Should we be concerned?

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adrianpglover
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Should we be concerned?

Post by adrianpglover »

I started my woodworking hobby with a borrowed Mark V for about a year (back in 2012 to build nursery furniture for my first kid), went to other tools, and eventually my wife got me a Mark 7 + planer in early 2020 (pre-covid).

Since getting my Mark 7, I have noticed a slow but steady decline in the number of products, mainly accessories and SPTs, offered by Shopsmith. I think the first thing I noticed go away was the molder head and profile blades, then the shaper bit options were greatly reduced. I think after that there was a SPT that was removed from the lineup, but can't put a finger on what it was. And now, we have the removal of the planer from the website.

Also, during this same time period (1/1/2020 - 11/29/2023), I have seen the introduction of a new control panel for the Mark 7 with, as I understand it, no real new features, only a new HMI (human-machine interface). So a mostly minor update to one product, but no other real new products being offered. They also offered a few different ways of packaging currently shipping machines, but I see that as a marketing/market offering thing more than actual new engineering.

I'm an electrical design engineer who helps to develop new and innovative technologies for a company who most people think still make computers, is rather old, is referred to by three letters, and is associated with the color blue (hopefully that spells it out pretty well without violating company policies about making my post be associated with the company name, because I definitely don't speak for the company). I have seen a handful of posts on here stating that most of the customers of SS are older and set in their ways. I'm 40, so not necessarily older, but not exactly young anymore, so take this as you will. I state all of this to give as much background into my thinking as I can.

It just seems to me that over the last few years there has been more of a shrinking of the product offerings with only minor updates to existing products. I even think that some of those product updates, like the touch screen, were likely driven by the obsolescence of components that were integral to the old interface, or were likely designed by/through/with a third party. From the product offering side I don't see a lot of new and innovative products coming down the line, only a company who is just trying to produce and sell the same product that they have been making for the past decade+. In the field I work in, if you stagnate on your new offerings, you die. I know this isn't quite true for the power tool market, but it seems to me like SS is definitely in decline.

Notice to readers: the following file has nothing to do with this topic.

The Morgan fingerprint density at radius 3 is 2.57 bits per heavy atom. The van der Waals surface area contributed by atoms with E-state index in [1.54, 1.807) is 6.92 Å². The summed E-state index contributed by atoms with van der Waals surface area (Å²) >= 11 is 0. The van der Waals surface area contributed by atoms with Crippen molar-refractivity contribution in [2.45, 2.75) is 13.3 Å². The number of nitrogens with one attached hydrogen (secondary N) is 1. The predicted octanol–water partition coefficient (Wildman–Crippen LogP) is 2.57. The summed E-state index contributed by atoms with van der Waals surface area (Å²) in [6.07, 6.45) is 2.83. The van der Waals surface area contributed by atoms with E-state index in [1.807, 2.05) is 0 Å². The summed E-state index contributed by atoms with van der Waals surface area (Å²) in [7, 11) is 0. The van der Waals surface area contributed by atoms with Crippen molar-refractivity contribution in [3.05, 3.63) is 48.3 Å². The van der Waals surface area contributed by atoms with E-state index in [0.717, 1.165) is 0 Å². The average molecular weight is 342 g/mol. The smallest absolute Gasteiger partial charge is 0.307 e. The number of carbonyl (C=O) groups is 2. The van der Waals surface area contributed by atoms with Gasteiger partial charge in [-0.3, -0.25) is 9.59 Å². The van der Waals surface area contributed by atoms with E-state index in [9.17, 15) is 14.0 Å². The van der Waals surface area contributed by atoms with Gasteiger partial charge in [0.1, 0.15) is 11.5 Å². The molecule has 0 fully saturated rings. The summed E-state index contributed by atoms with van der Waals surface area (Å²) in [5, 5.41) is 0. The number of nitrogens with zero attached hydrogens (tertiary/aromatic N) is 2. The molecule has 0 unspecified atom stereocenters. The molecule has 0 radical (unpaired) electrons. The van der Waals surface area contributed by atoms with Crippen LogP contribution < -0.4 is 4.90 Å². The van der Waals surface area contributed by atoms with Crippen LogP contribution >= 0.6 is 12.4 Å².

So, in the end, should we be worried about the future of the company? Hopefully the new owner can get some new engineering in the company and come out with some cool, new offerings at decent prices for us. It also would be nice to see most of the products being offered through Woodcraft and Rockler. I wouldn't go as far as having them stocked in the stores, but listed on their sites would go a long way. I think this makes more sense than being listed on Amazon, but that's just me.
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edma194
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Re: Should we be concerned?

Post by edma194 »

Of course we should be worried about the future of the company. We should have been worried for at least 25 years now because the company hasn't been growing or making a profit. Changes are now coming out hastily, the new website is incomplete and will take a while to fix, at the same time they didn't maintain the old website to use while the new one has problems, the new PowerPro Gen 2 controller has issues, and I would expect to see more old products fall away from lack of sales. However, with a new owner there's the chance that things will get better. The old owners should be commended for keeping the company going out of loyalty to the product and it's customers without profits, but it's still better to see some changes rushed out than no change at all which would undoubtedly lead to eventual dissolution.
Ed from Rhode Island

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bainin
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Re: Should we be concerned?

Post by bainin »

I wouldn't worry too much. If the SS line finally goes the way of the dodo and support becomes non-existent, you may be forced to
invest in separate tools and use the SS for some dedicated purpose.